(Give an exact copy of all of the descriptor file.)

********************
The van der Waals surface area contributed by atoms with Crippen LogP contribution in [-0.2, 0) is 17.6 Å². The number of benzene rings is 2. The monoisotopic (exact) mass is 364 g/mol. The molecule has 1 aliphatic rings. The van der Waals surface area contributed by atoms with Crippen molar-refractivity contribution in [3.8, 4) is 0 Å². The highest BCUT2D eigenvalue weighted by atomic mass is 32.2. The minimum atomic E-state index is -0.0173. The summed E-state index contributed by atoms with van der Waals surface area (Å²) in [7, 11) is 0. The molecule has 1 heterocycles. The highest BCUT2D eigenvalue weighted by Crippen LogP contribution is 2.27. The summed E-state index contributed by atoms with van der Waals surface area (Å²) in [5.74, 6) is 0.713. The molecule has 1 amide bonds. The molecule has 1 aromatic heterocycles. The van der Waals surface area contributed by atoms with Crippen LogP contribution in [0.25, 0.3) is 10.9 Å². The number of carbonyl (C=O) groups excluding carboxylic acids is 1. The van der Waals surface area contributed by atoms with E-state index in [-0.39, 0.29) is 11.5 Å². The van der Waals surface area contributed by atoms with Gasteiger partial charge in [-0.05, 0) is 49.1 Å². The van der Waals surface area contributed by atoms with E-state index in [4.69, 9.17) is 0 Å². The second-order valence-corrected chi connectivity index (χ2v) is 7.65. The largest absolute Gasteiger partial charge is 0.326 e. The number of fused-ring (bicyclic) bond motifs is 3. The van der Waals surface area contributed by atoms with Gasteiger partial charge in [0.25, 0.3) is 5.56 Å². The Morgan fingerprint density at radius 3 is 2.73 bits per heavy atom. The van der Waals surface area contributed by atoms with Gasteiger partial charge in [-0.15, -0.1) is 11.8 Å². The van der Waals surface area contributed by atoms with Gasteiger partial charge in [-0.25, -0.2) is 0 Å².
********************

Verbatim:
The van der Waals surface area contributed by atoms with Crippen LogP contribution in [-0.2, 0) is 17.6 Å². The number of benzene rings is 2. The monoisotopic (exact) mass is 364 g/mol. The molecule has 1 aliphatic rings. The van der Waals surface area contributed by atoms with Crippen molar-refractivity contribution in [3.8, 4) is 0 Å². The highest BCUT2D eigenvalue weighted by atomic mass is 32.2. The minimum atomic E-state index is -0.0173. The summed E-state index contributed by atoms with van der Waals surface area (Å²) in [7, 11) is 0. The molecule has 1 heterocycles. The highest BCUT2D eigenvalue weighted by Crippen LogP contribution is 2.27. The summed E-state index contributed by atoms with van der Waals surface area (Å²) in [5.74, 6) is 0.713. The molecule has 1 amide bonds. The molecule has 1 aromatic heterocycles. The van der Waals surface area contributed by atoms with Crippen LogP contribution in [0.25, 0.3) is 10.9 Å². The number of carbonyl (C=O) groups excluding carboxylic acids is 1. The van der Waals surface area contributed by atoms with E-state index in [-0.39, 0.29) is 11.5 Å². The van der Waals surface area contributed by atoms with Gasteiger partial charge in [-0.05, 0) is 49.1 Å². The van der Waals surface area contributed by atoms with E-state index in [4.69, 9.17) is 0 Å². The second-order valence-corrected chi connectivity index (χ2v) is 7.65. The largest absolute Gasteiger partial charge is 0.326 e. The number of fused-ring (bicyclic) bond motifs is 3. The van der Waals surface area contributed by atoms with Gasteiger partial charge in [0.25, 0.3) is 5.56 Å². The Morgan fingerprint density at radius 3 is 2.73 bits per heavy atom. The van der Waals surface area contributed by atoms with Gasteiger partial charge in [-0.15, -0.1) is 11.8 Å². The van der Waals surface area contributed by atoms with Gasteiger partial charge in [-0.25, -0.2) is 0 Å².